First cuttings usually occur in late May or early June when the bermudagrass is approximately 20 inches tall. In addition to our fertilization practices and burning the old growth off our hayfields, we also optimize quality by cutting our hay while it is at the proper stage of maturity. By cutting our hay while it is still vegetative, we obtain high palatability and digestibility. The acid detergent fiber, ADF, in our hay is consistently between 22% and 32%, which indicates a high level of palatability. The neutral detergent fiber, NDF, of our hay is usually between 60% and 65%, showing that animals are able to eat large amounts of our hay. These two values are used together to calculate relative feed value, RFV. Although RFV is usually used to formulate rations for dairy cattle, it can also be used as a measuring stick for overall hay quality. Hay having an RFV of 100 is equivalent to full bloom alfalfa hay - the higher the RFV, the higher the hay quality. Terrace Ridge Farm hay typically posts an RFV of 90-105, i.e. extremely high quality. The formula for RFV is given below.
DDM = Digestible Dry Matter = 88.9 - (0.779 x % ADF)
DMI = Dry Matter Intake = 120 / ( % NDF )
RFV = (DDM x DMI) / 1.29
At Terrace Ridge Farm, we strive to produce the highest quality bermudagrass square bales possible. We intensively manage our soil's nutrients and overall fertility. The most important nutrients for hay production are nitrogen (N), phosphorus (P), and potassium (K). These nutrients must be maintained at optimum levels to obtain both high yields and high quality.
In January, we spray our fields for winter weeds an in late February, we burn the old growth off our hayfields. This provides a quick release of nutrients, kills winter weeds, and stimulates green up. By removing old growth, the first cutting is clean of last year's brown, dead hay. By late March, our fields green up and are prepared for growth. Below, Matthew Parker measures the grass height to gauge when to take the first cut.
To produce the highest quality and highest yields, we test our soil and our hay every year to determine the proper amount of fertilizer to apply. Soil tests evaluate nutrient concentrations in the soil profile; these are used to implement the most effective fertilizer regimen. Hay tests, also known as forage mineral analyses, report the amount of energy, protein, and minerals in our hay. These tests are used to evaluate hay quality and tweak the fertilization plan established by the soil test.
We can manage our hay for high protein and animal performance because protein is directly related to nitrogen content. We fertilize with large amounts of nitrogen, at least 85 pounds of actual nitrogen per acre per cutting, to facilitate fast, palatable growth and high crude protein levels. As a result of this intense management, our hay usually tests at 10% protein or greater, well above the 9% protein that most horses require.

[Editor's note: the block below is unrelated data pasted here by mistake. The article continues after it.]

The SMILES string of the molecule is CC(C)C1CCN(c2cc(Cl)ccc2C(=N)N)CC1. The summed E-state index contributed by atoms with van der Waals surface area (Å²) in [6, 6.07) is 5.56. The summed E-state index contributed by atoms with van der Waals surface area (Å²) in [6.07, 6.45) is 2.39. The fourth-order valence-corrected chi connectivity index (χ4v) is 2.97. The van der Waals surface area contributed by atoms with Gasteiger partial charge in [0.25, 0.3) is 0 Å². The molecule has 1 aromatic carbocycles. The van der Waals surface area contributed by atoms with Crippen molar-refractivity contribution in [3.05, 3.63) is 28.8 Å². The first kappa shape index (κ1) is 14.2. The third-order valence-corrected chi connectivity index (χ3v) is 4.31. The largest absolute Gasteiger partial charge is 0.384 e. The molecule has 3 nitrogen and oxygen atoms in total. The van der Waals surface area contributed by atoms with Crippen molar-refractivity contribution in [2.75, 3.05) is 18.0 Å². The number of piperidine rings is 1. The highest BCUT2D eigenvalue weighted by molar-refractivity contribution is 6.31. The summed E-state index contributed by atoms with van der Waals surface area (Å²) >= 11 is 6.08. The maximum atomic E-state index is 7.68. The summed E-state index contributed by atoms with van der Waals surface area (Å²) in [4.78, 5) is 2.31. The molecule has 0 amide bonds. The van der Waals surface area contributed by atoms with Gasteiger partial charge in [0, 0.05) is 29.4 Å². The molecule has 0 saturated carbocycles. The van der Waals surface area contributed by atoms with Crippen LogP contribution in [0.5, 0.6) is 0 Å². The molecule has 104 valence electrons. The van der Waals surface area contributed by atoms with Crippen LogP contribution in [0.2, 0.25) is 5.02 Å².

Phosphorus is also a critical nutrient for bermudagrass production, but it does not possess the leaching potential of nitrogen and potassium.
Since potassium affects nitrogen efficiency, drought tolerance, and stand density, we give special attention to soil potassium levels to promote high quality hay. When potassium levels are optimal, bermudagrass can grow aggressively and choke out many weeds, often allowing for weed-free hay without herbicides. However, in the sandy soils that are prevalent in the Sandhills, it is difficult to maintain high soil potassium levels because heavy rainfall events leach this nutrient past the root zone. Therefore, we utilize split applications of potassium and apply equal amounts of potassium and nitrogen to minimize leaching while ensuring that adequate potassium levels are maintained in the soil profile.
High-Quality Coastal Bermuda Hay
I would like to express my deep gratitude for the careful attention to detail the owners of Terrace Ridge Farm provide for their customers! Michael and Matthew Parker treat you like family and fret over the quality of their products as if they were the end users. I have six horses and two miniature donkeys and have purchased all my hay from Terrace Ridge over the last several years. The quality has been excellent and the service terrific! I enjoy the atmosphere at the farm as they are a friendly family that is sincere about customer service. I appreciate the attention to detail and I recommend them to anyone with needs for coastal Bermuda hay. Bob Pollard
In order to offer the highest quality coastal bermuda hay, any hay that is not bought out of the field is loaded onto wagons and brought to the barn, where it is stacked in the barn loft away from moisture and sunlight. In our hay barns and lofts, we can store up to 2500 bales for winter. During the winter, we load out hay as needed for our customers. Most full size trucks without a tool box can hold up to 50 bales. We have loaded small trucks, such as Chevrolet S-10's, with 25 bales. When time permits, we can offer delivery for an additional fee. Above, Matthew Parker is preparing to deliver a load of 70 bales to one of our older customers who doesn't have a truck or help to unload it.